[9] https://hackage.haskell.org/package/libarchive
--


Cheers,
Julian
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Re: On the state of 'tar'

Vanessa McHale-2
In reply to this post by Julian Ospald
Oh, and I think there’s tar-conduit (and ztar, which shells out to tar) as well! trời ơi

> On Apr 7, 2020, at 11:50 AM, hasufell <[hidden email]> wrote:
>
> Friends,
>
> 'tar' [0][1] is an excellent native haskell implementation of the tar
> format. However, there are currently a lot of unattended issues:
>
> * unicode filepaths broken due to Char8 use [2]
> * executable bits handled improperly [3]
> * no support for long filepath extension [4][5]
> * doesn't handle hardlinks properly [6]
> * handles symbolic links too strictly [7]
>
> Most of these issues are 2 to 4 years old, some of them have PRs that
> have never been reviewed.
>
> 'tar' fails to unpack our own ghc bindists even [4]. I consider it, in
> this state, too unreliable for production use. Since it is in the
> 'haskell' namespace on github and probably the first hit on hackage,
> this needs to be improved quickly, IMO.
>
> Users currently can use tar-bytestring [8] (no windows support) or
> libarchive [9] (not a native implementation), but 'tar' should
> ultimately be fixed and maintained properly.
>
> --
> [0] https://hackage.haskell.org/package/tar
> [1] https://github.com/haskell/tar
> [2] https://github.com/haskell/tar/issues/6
> [3] https://github.com/haskell/tar/issues/25
> [4] https://github.com/haskell/tar/issues/49
> [5] https://github.com/haskell/tar/issues/27
> [6] https://github.com/haskell/tar/issues/51
> [7] https://github.com/haskell/tar/issues/32
> [8] https://github.com/hasufell/tar-bytestring
> [9] https://hackage.haskell.org/package/libarchive
> --
>
>
> Cheers,
> Julian
> _______________________________________________
> Libraries mailing list
> [hidden email]
> http://mail.haskell.org/cgi-bin/mailman/listinfo/libraries

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Re: On the state of 'tar'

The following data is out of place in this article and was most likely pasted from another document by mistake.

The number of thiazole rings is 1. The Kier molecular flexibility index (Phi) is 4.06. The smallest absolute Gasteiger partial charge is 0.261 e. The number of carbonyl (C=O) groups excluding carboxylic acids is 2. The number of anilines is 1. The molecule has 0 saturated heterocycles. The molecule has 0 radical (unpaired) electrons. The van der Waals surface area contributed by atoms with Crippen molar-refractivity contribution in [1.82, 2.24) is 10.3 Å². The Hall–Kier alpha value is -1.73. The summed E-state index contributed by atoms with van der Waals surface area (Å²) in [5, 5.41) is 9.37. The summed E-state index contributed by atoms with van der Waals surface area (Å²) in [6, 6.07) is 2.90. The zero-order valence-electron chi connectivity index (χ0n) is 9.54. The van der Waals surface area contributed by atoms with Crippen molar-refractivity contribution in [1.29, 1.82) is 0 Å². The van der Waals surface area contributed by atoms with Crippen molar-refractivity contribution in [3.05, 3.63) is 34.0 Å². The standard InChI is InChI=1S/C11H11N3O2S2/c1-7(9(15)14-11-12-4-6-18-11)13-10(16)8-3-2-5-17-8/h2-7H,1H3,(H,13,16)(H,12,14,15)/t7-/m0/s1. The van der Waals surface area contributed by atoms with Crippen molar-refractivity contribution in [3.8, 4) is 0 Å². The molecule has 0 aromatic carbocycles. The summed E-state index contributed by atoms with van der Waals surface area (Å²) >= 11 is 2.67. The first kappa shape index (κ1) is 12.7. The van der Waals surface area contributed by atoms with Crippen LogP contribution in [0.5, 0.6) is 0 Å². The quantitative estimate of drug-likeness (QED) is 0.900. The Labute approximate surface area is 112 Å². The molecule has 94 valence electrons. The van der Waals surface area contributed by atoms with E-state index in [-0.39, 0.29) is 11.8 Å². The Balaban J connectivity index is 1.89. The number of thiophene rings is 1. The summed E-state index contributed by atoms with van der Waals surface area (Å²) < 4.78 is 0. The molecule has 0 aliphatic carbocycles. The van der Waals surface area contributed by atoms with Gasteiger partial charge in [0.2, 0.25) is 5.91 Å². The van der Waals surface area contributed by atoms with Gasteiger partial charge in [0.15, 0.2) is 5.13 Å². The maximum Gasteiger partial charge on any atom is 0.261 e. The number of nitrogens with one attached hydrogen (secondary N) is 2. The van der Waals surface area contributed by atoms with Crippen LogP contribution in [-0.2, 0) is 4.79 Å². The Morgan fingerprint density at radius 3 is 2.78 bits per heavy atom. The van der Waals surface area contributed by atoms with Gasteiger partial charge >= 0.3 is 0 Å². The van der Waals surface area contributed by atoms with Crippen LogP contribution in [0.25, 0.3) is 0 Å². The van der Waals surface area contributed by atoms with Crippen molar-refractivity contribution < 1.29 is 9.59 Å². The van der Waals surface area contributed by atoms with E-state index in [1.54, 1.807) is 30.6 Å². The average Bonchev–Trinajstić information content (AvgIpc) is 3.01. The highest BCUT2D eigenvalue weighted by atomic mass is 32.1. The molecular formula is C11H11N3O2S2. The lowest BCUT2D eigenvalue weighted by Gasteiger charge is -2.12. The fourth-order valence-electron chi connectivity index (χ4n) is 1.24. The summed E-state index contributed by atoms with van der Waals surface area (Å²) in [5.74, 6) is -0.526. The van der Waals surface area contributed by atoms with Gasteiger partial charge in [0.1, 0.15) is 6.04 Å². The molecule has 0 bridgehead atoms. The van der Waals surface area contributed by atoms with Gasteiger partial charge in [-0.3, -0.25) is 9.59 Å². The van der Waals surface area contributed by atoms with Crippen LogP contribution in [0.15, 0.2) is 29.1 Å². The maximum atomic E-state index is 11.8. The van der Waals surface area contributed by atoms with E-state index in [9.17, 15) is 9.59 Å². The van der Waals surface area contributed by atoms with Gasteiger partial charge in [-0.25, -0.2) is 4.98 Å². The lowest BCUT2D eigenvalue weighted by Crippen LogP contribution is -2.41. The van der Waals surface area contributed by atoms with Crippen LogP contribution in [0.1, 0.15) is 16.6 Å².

Julian Ospald
In reply to this post by Vanessa McHale-2
The problem with libarchive and bindings in general is portability.

A half way out of this would be to allow cabal/ghc to do partially
static linking. But that's probably not gonna happen anytime soon.

Alternatively... have a +static cabal flag that builds from bundled
source? Ideas...

But I think a native 'tar' implementation is still worthwhile.


On 07/04/2020 21:35, Vanessa McHale wrote:

> FWIW, the tar format is a mess, which is part of why I chose to bind to
> libarchive (with all the difficulties) instead of writing my own
> library. There’s a nice post
> here: https://www.cyphar.com/blog/post/20190121-ociv2-images-i-tar
>
> There’s also archive-sig
> (http://hackage.haskell.org/package/archive-sig) which tries to be a
> “common interface” via backpack and has implementations such as
> archive-tar-bytestring
> (http://hackage.haskell.org/package/archive-tar-bytestring) that can be
> swapped out with libarchive/tar proper so you don’t need to commit to
> any one library. 
>
> Cheers,
> Vanessa McHale
>
>> On Apr 7, 2020, at 11:50 AM, hasufell <[hidden email]
>> <mailto:[hidden email]>> wrote:
>>
>> Friends,
>>
>> 'tar' [0][1] is an excellent native haskell implementation of the tar
>> format. However, there are currently a lot of unattended issues:
>>
>> * unicode filepaths broken due to Char8 use [2]
>> * executable bits handled improperly [3]
>> * no support for long filepath extension [4][5]